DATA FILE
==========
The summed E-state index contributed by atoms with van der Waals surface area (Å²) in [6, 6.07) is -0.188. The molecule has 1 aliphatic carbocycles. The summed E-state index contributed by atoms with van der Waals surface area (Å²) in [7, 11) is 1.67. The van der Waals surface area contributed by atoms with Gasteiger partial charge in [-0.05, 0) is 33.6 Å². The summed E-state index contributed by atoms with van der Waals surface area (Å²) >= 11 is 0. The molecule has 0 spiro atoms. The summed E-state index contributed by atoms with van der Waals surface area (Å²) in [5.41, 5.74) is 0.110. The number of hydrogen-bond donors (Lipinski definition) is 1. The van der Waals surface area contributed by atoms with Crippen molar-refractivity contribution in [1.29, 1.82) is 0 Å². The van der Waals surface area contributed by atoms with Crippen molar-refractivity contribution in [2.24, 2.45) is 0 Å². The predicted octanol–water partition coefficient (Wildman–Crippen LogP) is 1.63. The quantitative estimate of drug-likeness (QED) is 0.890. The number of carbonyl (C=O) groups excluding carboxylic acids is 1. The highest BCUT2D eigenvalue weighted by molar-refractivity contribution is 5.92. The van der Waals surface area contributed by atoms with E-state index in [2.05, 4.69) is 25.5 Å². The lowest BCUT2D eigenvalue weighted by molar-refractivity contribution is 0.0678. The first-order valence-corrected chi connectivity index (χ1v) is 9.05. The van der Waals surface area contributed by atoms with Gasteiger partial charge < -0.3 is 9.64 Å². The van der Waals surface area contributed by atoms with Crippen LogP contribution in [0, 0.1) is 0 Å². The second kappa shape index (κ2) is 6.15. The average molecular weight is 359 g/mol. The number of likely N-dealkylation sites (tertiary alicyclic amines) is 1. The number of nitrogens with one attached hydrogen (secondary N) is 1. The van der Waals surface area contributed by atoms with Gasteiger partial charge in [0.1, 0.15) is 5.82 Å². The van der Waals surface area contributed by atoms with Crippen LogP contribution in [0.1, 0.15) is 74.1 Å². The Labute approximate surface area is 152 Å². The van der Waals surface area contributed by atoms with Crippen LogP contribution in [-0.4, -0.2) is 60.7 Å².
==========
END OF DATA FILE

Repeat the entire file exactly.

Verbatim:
The summed E-state index contributed by atoms with van der Waals surface area (Å²) in [6, 6.07) is -0.188. The molecule has 1 aliphatic carbocycles. The summed E-state index contributed by atoms with van der Waals surface area (Å²) in [7, 11) is 1.67. The van der Waals surface area contributed by atoms with Gasteiger partial charge in [-0.05, 0) is 33.6 Å². The summed E-state index contributed by atoms with van der Waals surface area (Å²) >= 11 is 0. The molecule has 0 spiro atoms. The summed E-state index contributed by atoms with van der Waals surface area (Å²) in [5.41, 5.74) is 0.110. The number of hydrogen-bond donors (Lipinski definition) is 1. The van der Waals surface area contributed by atoms with Crippen molar-refractivity contribution in [1.29, 1.82) is 0 Å². The van der Waals surface area contributed by atoms with Crippen molar-refractivity contribution in [2.24, 2.45) is 0 Å². The predicted octanol–water partition coefficient (Wildman–Crippen LogP) is 1.63. The quantitative estimate of drug-likeness (QED) is 0.890. The number of carbonyl (C=O) groups excluding carboxylic acids is 1. The highest BCUT2D eigenvalue weighted by molar-refractivity contribution is 5.92. The van der Waals surface area contributed by atoms with E-state index in [2.05, 4.69) is 25.5 Å². The lowest BCUT2D eigenvalue weighted by molar-refractivity contribution is 0.0678. The first-order valence-corrected chi connectivity index (χ1v) is 9.05. The van der Waals surface area contributed by atoms with Gasteiger partial charge < -0.3 is 9.64 Å². The van der Waals surface area contributed by atoms with Crippen LogP contribution in [0, 0.1) is 0 Å². The second kappa shape index (κ2) is 6.15. The average molecular weight is 359 g/mol. The number of likely N-dealkylation sites (tertiary alicyclic amines) is 1. The number of nitrogens with one attached hydrogen (secondary N) is 1. The van der Waals surface area contributed by atoms with Gasteiger partial charge in [0.1, 0.15) is 5.82 Å². The van der Waals surface area contributed by atoms with Crippen LogP contribution in [0.1, 0.15) is 74.1 Å². The Labute approximate surface area is 152 Å². The van der Waals surface area contributed by atoms with Crippen LogP contribution in [-0.4, -0.2) is 60.7 Å².